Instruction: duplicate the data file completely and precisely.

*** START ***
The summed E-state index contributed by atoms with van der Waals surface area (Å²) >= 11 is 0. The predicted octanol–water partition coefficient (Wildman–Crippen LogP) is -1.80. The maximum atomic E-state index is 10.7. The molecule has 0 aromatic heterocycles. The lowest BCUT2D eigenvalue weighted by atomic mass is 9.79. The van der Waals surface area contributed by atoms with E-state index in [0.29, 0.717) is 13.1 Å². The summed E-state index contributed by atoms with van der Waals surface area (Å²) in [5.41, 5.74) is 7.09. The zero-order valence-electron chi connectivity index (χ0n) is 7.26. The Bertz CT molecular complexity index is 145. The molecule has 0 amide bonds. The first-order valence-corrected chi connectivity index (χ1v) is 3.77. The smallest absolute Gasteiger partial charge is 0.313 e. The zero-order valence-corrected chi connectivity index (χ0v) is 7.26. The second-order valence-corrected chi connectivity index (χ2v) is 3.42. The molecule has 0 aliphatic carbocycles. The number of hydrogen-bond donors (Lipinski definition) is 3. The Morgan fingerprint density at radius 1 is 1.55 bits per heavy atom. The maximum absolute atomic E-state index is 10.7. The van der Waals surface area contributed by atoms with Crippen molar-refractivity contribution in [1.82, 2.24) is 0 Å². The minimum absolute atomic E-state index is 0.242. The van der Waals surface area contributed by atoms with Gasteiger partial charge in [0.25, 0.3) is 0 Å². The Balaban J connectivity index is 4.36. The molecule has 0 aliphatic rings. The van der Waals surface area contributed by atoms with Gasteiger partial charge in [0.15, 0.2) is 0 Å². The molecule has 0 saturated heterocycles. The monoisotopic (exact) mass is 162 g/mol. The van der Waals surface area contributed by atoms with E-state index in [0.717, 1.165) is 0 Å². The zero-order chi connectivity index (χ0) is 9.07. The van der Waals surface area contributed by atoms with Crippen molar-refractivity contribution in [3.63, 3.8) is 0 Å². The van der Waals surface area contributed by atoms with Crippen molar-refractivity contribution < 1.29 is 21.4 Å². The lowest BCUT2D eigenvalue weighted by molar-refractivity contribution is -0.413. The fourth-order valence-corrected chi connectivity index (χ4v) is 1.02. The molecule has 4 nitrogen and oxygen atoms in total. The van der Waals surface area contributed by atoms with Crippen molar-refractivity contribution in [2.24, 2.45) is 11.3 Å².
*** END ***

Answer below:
The summed E-state index contributed by atoms with van der Waals surface area (Å²) >= 11 is 0. The predicted octanol–water partition coefficient (Wildman–Crippen LogP) is -1.80. The maximum atomic E-state index is 10.7. The molecule has 0 aromatic heterocycles. The lowest BCUT2D eigenvalue weighted by atomic mass is 9.79. The van der Waals surface area contributed by atoms with E-state index in [0.29, 0.717) is 13.1 Å². The summed E-state index contributed by atoms with van der Waals surface area (Å²) in [5.41, 5.74) is 7.09. The zero-order valence-electron chi connectivity index (χ0n) is 7.26. The Bertz CT molecular complexity index is 145. The molecule has 0 amide bonds. The first-order valence-corrected chi connectivity index (χ1v) is 3.77. The smallest absolute Gasteiger partial charge is 0.313 e. The zero-order valence-corrected chi connectivity index (χ0v) is 7.26. The second-order valence-corrected chi connectivity index (χ2v) is 3.42. The molecule has 0 aliphatic carbocycles. The number of hydrogen-bond donors (Lipinski definition) is 3. The Morgan fingerprint density at radius 1 is 1.55 bits per heavy atom. The maximum absolute atomic E-state index is 10.7. The van der Waals surface area contributed by atoms with Crippen molar-refractivity contribution in [1.82, 2.24) is 0 Å². The minimum absolute atomic E-state index is 0.242. The van der Waals surface area contributed by atoms with Gasteiger partial charge in [0.25, 0.3) is 0 Å². The Balaban J connectivity index is 4.36. The molecule has 0 aliphatic rings. The van der Waals surface area contributed by atoms with Gasteiger partial charge in [0.15, 0.2) is 0 Å². The molecule has 0 saturated heterocycles. The monoisotopic (exact) mass is 162 g/mol. The van der Waals surface area contributed by atoms with E-state index in [0.717, 1.165) is 0 Å². The zero-order chi connectivity index (χ0) is 9.07. The van der Waals surface area contributed by atoms with Crippen molar-refractivity contribution in [3.63, 3.8) is 0 Å². The van der Waals surface area contributed by atoms with Crippen molar-refractivity contribution < 1.29 is 21.4 Å². The lowest BCUT2D eigenvalue weighted by molar-refractivity contribution is -0.413. The fourth-order valence-corrected chi connectivity index (χ4v) is 1.02. The molecule has 4 nitrogen and oxygen atoms in total. The van der Waals surface area contributed by atoms with Crippen molar-refractivity contribution in [2.24, 2.45) is 11.3 Å².